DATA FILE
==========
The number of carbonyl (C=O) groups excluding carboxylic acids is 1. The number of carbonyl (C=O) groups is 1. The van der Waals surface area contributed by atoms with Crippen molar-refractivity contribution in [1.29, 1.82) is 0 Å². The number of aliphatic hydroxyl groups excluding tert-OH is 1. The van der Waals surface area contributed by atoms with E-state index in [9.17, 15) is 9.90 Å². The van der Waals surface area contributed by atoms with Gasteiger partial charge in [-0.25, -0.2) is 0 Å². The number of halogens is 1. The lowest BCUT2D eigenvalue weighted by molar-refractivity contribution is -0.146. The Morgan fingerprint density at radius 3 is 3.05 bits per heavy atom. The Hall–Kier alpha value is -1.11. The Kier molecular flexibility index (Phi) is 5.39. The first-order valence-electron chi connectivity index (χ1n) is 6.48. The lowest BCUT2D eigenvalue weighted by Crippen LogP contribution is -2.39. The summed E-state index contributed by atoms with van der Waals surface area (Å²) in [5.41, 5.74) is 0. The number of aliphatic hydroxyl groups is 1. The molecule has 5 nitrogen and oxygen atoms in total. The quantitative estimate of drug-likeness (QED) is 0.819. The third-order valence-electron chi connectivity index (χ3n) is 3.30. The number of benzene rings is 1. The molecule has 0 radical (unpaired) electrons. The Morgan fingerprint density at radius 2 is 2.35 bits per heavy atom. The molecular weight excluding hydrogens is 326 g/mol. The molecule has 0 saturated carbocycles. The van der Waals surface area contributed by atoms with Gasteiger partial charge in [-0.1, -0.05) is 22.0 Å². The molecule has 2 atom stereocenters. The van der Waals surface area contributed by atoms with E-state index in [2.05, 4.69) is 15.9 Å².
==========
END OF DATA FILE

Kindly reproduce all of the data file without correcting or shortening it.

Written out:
The number of carbonyl (C=O) groups excluding carboxylic acids is 1. The number of carbonyl (C=O) groups is 1. The van der Waals surface area contributed by atoms with Crippen molar-refractivity contribution in [1.29, 1.82) is 0 Å². The number of aliphatic hydroxyl groups excluding tert-OH is 1. The van der Waals surface area contributed by atoms with E-state index in [9.17, 15) is 9.90 Å². The van der Waals surface area contributed by atoms with Gasteiger partial charge in [-0.25, -0.2) is 0 Å². The number of halogens is 1. The lowest BCUT2D eigenvalue weighted by molar-refractivity contribution is -0.146. The Morgan fingerprint density at radius 3 is 3.05 bits per heavy atom. The Hall–Kier alpha value is -1.11. The Kier molecular flexibility index (Phi) is 5.39. The first-order valence-electron chi connectivity index (χ1n) is 6.48. The lowest BCUT2D eigenvalue weighted by Crippen LogP contribution is -2.39. The summed E-state index contributed by atoms with van der Waals surface area (Å²) in [5.41, 5.74) is 0. The number of aliphatic hydroxyl groups is 1. The molecule has 5 nitrogen and oxygen atoms in total. The quantitative estimate of drug-likeness (QED) is 0.819. The third-order valence-electron chi connectivity index (χ3n) is 3.30. The number of benzene rings is 1. The molecule has 0 radical (unpaired) electrons. The Morgan fingerprint density at radius 2 is 2.35 bits per heavy atom. The molecular weight excluding hydrogens is 326 g/mol. The molecule has 0 saturated carbocycles. The van der Waals surface area contributed by atoms with Gasteiger partial charge in [-0.1, -0.05) is 22.0 Å². The molecule has 2 atom stereocenters. The van der Waals surface area contributed by atoms with E-state index in [2.05, 4.69) is 15.9 Å².